Hunter S. Thompson, Portland, Oregon’s First Congregational Church, 1988
A mostly ineffectual one-term president, whose political and personal journey through civil service was miserably stained by queer controversy, roagish affiliations and dark secrets, George Herbert Walker Bush leaves us this week with three horrific legacies, not the least of which his son, the 43rd president of the United States, but specifically his foolhardy land war in Iraq that eventually led to the 9/11 attacks and this endless foray into turning the region into an anti-American fireball, and his prominent role in one of the great crimes against the U.S. Constitution, the dumb-struck Iran-Contra affair, helmed by his doddering and confused predecessor, Ronald Reagan. In his lame-duck exit in the winter of 1992-1993 he would cement this criminal orgy by pardoning six convicted felons of its fallout, one of them preventing a trial in which he would have at least been a key witness if not a defendant.
Anything written about the legacy of George H.W. Bush in the annals of American governance must start with his place as the Director of the Central Intelligence Agency for 357 extremely active days between the years 1976 and 1977 in which he enthusiastically supported a clandestine illegal maneuver called Operation Condor. One of the last CIA edicts in a nearly 30-year international Cold War chess game played without the knowledge of the U.S Congress or (chuckle) the American people, it eventually resulted in the deaths of an estimated 60,000 Latin American dissidents, leftists, union and peasant leaders, priests and nuns, students and teachers, intellectuals and “suspected” guerillas.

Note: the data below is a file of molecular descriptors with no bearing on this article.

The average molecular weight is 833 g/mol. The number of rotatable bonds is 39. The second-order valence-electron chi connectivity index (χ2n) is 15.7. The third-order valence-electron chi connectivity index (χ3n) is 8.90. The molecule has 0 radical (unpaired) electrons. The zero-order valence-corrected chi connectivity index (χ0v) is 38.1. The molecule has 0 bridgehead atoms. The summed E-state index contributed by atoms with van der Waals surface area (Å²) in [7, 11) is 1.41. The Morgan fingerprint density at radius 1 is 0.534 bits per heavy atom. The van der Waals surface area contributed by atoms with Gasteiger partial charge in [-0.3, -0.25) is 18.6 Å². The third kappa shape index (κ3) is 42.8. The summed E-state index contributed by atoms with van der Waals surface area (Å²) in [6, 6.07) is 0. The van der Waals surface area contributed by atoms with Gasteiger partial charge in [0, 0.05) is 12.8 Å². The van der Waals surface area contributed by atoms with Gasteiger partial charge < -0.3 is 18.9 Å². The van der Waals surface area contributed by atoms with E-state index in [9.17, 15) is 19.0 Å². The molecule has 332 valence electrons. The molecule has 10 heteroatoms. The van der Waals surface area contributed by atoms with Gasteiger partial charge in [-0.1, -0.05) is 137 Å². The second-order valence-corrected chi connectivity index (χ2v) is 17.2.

It was this kind of dedication to tainted patriotism, and his hearty primary challenge to Reagan, that would lead to the Gipper’s choosing Bush as his running mate in 1980, resulting in what would turn out to be an equally shady role as a mostly door-stop vice president.
For the final record, it must be written in stone that Ronald Reagan absolutely and with great relish hated George Bush. He repeatedly called him a wimp and a worthless Washington toady behind his back and in public. It would often get big laughs at GOP fundraisers and proved that Reagan knew where his bread was buttered somewhere in the deeper recesses of the far right. For Bush’s part, a mostly centrist, country-club, Connecticut elitist, he considered Reagan clearly insane, and after his overt attack on what would become Reganomics as “voodoo,” he was known to shout out insults from down the corridors of the White House when a crippling recession cost Dutch dearly in the 1982 midterms. This, and the infinitely stupid “Read my lips, no new taxes” stuff would bury Bush in conservative quarters forevermore.
Unlike his son, who would pick the bones of his father’s administration for damaged goods, Dick Cheney and Donald Rumsfeld, both of whom religiously believed in quaint notions of nation-building, torture and bombing children for stock market spikes, Bush was completely and quite dangerously, for him, unaware of a violent shift in 1980s Republicanism the likes of which the country had not seen since the bizarre days of Calvin Coolidge, until now, in which the very core and soul of the party seems to be on trial daily. And for that, he never recovered.